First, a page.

The historian Larry L. Watts has just published a working paper about the mediating role Romania played in the Vietnam War, "Mediating the Vietnam War: Romania and the First Trinh Signal, 1965-1966". In his own words,
"This working paper examines the little-known Romanian role in the search for a peaceful solution to the Vietnam War during 1965-1966 and leading up to the January 1967 “Trinh Signal,” in which North Vietnam officially accepted the possibility of negotiating with the United States. Forty-one accompanying documents from the Romanian National Archives spanning the period from March 1965 to January 1967 are translated and published in English here for the first time. These documents indicate that Romania actively encouraged negotiations during 1965-1966 and was far more influential with the North Vietnamese than traditionally thought. They also suggest that Bucharest played a significant role in achieving what is commonly considered the first real breakthrough in movement towards peace talks."
While it seems that today's Romania could not play a similar role, one finds the US foreign policy operating with a similar set of constraints--on the one hand, it finds difficult to tell friend from foe, on the other, the many coexisting voices in the American landscape make it difficult for a consensus to emerge. Like in the past, Watts' text targets multiple audiences, yet like never before we are confronted by a cacophony of voices representing fast rearranging players and interests. This lesson of the past should not be missed!
The Romanian politicians of that time had become quite adept at representing the situation they were in,
"To Bucharest this smacked of the sort of great power collusion that diminished and even negated the independence of smaller states. The Romanians were by now quite familiar with Moscow’s practice of conducting meetings with loyalist partners about which Bucharest would not be informed, much less invited, and after which the other bloc members would attempt to impose their decisions as fait accompli."
respectively, at navigating skilfully:
"Alone within the Warsaw Pact, Romania shared a common perspective with the Vietnamese regarding (1) independent national control over foreign and security policy, (2) “people’s war,” and (3) relations with China. At the same time, Bucharest had learned several useful lessons from its experience as intermediary between Moscow and Beijing at the start of the 1960s that served it well in subsequent efforts. Among them was the utility of even the smallest of steps towards disengagement and the value of even the most modest and temporary of improvements in atmospherics, even when the situation appeared otherwise hopeless."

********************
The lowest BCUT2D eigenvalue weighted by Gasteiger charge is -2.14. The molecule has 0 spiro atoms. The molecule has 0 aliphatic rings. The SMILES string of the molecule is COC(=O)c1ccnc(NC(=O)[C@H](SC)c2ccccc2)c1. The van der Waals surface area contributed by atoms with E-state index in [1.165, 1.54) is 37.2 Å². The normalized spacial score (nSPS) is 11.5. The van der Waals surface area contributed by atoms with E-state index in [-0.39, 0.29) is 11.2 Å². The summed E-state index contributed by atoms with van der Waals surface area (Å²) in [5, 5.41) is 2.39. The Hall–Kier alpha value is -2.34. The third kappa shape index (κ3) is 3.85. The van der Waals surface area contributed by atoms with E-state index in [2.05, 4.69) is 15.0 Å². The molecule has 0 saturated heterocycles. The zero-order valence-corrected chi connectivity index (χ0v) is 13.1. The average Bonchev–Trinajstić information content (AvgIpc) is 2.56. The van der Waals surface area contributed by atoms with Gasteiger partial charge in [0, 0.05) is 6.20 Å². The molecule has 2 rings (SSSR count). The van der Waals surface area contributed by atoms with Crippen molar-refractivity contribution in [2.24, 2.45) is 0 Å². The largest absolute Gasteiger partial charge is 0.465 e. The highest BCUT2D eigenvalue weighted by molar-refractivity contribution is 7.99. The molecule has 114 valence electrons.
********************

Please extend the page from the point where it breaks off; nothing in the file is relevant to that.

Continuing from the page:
Watts' conclusions are:
"It was important, the Romanians had learned, to realize that intermediation by small states differed significantly from larger state endeavors. Lacking any means to enforce compromise the only effective approach for small states was to assist belligerent parties to recognize their own self-interest in negotiated solutions. And it was of overwhelming importance to be cognizant of and up front about one’s own interests in undertaking the effort in the first place.
Bucharest did not present peace “packages” or comprehensive plans; it identified incremental steps for improving communication and understanding between the parties to the conflict with the aim of sitting them down face-to-face, where they could work out the important differences amongst themselves, without the inevitably distorting effect of intermediaries.
Although it was later mistakenly perceived as exploiting the differences between the United States and the Soviet Union, as well as those between the People’s Republic of China and the USSR, Romanian policy was in fact directed at diametrically opposite ends.
The basic thinking, indeed the conviction, behind it held that if all of the states were gathered around the same table then none could dominate the others. Bucharest had very little time for those states that pursued their interests by encouraging tensions between other states, and it constantly sought to combat the use of that approach by the great powers with which it wished to have functional and friendly relations."
Our world is about to reenter an age when 'none could be dominated by others' as the post-Cold War peace is strenuously tested. For those interested, the paper is available here, or here.